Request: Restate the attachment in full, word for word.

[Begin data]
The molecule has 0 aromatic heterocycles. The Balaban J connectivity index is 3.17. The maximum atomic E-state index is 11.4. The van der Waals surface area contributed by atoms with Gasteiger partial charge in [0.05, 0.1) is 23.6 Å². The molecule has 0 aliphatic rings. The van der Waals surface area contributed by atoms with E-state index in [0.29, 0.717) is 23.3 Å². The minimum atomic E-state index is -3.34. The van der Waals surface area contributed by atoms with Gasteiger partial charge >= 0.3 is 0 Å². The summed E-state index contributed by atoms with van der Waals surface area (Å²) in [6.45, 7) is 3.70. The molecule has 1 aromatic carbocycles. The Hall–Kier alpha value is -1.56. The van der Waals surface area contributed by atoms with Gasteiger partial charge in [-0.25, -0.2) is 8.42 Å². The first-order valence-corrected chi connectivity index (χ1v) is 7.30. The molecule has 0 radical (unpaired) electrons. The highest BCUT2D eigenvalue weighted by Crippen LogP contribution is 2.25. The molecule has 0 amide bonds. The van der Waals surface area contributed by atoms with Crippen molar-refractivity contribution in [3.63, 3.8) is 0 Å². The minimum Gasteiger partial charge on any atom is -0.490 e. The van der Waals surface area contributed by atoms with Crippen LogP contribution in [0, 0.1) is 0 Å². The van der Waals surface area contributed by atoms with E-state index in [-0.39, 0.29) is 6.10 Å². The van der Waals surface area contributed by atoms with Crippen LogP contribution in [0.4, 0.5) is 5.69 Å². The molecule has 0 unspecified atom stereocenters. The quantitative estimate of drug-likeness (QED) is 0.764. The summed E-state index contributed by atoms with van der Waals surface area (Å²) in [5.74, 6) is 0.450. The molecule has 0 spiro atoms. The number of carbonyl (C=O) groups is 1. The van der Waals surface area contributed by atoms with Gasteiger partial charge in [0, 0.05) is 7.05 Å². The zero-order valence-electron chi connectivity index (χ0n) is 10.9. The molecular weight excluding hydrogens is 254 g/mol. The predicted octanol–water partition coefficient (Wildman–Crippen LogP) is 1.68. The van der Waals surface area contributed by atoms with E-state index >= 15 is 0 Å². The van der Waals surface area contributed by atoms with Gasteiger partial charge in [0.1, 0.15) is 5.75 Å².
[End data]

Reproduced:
The molecule has 0 aromatic heterocycles. The Balaban J connectivity index is 3.17. The maximum atomic E-state index is 11.4. The van der Waals surface area contributed by atoms with Gasteiger partial charge in [0.05, 0.1) is 23.6 Å². The molecule has 0 aliphatic rings. The van der Waals surface area contributed by atoms with E-state index in [0.29, 0.717) is 23.3 Å². The minimum atomic E-state index is -3.34. The van der Waals surface area contributed by atoms with Gasteiger partial charge >= 0.3 is 0 Å². The summed E-state index contributed by atoms with van der Waals surface area (Å²) in [6.45, 7) is 3.70. The molecule has 1 aromatic carbocycles. The Hall–Kier alpha value is -1.56. The van der Waals surface area contributed by atoms with Gasteiger partial charge in [-0.25, -0.2) is 8.42 Å². The first-order valence-corrected chi connectivity index (χ1v) is 7.30. The molecule has 0 radical (unpaired) electrons. The highest BCUT2D eigenvalue weighted by Crippen LogP contribution is 2.25. The molecule has 0 amide bonds. The van der Waals surface area contributed by atoms with Crippen molar-refractivity contribution in [3.63, 3.8) is 0 Å². The minimum Gasteiger partial charge on any atom is -0.490 e. The van der Waals surface area contributed by atoms with Crippen LogP contribution in [0, 0.1) is 0 Å². The van der Waals surface area contributed by atoms with E-state index in [-0.39, 0.29) is 6.10 Å². The van der Waals surface area contributed by atoms with Crippen LogP contribution in [0.4, 0.5) is 5.69 Å². The molecule has 0 unspecified atom stereocenters. The quantitative estimate of drug-likeness (QED) is 0.764. The summed E-state index contributed by atoms with van der Waals surface area (Å²) in [5.74, 6) is 0.450. The molecule has 0 spiro atoms. The number of carbonyl (C=O) groups is 1. The van der Waals surface area contributed by atoms with Gasteiger partial charge in [0, 0.05) is 7.05 Å². The zero-order valence-electron chi connectivity index (χ0n) is 10.9. The molecular weight excluding hydrogens is 254 g/mol. The predicted octanol–water partition coefficient (Wildman–Crippen LogP) is 1.68. The van der Waals surface area contributed by atoms with E-state index >= 15 is 0 Å². The van der Waals surface area contributed by atoms with Gasteiger partial charge in [0.1, 0.15) is 5.75 Å².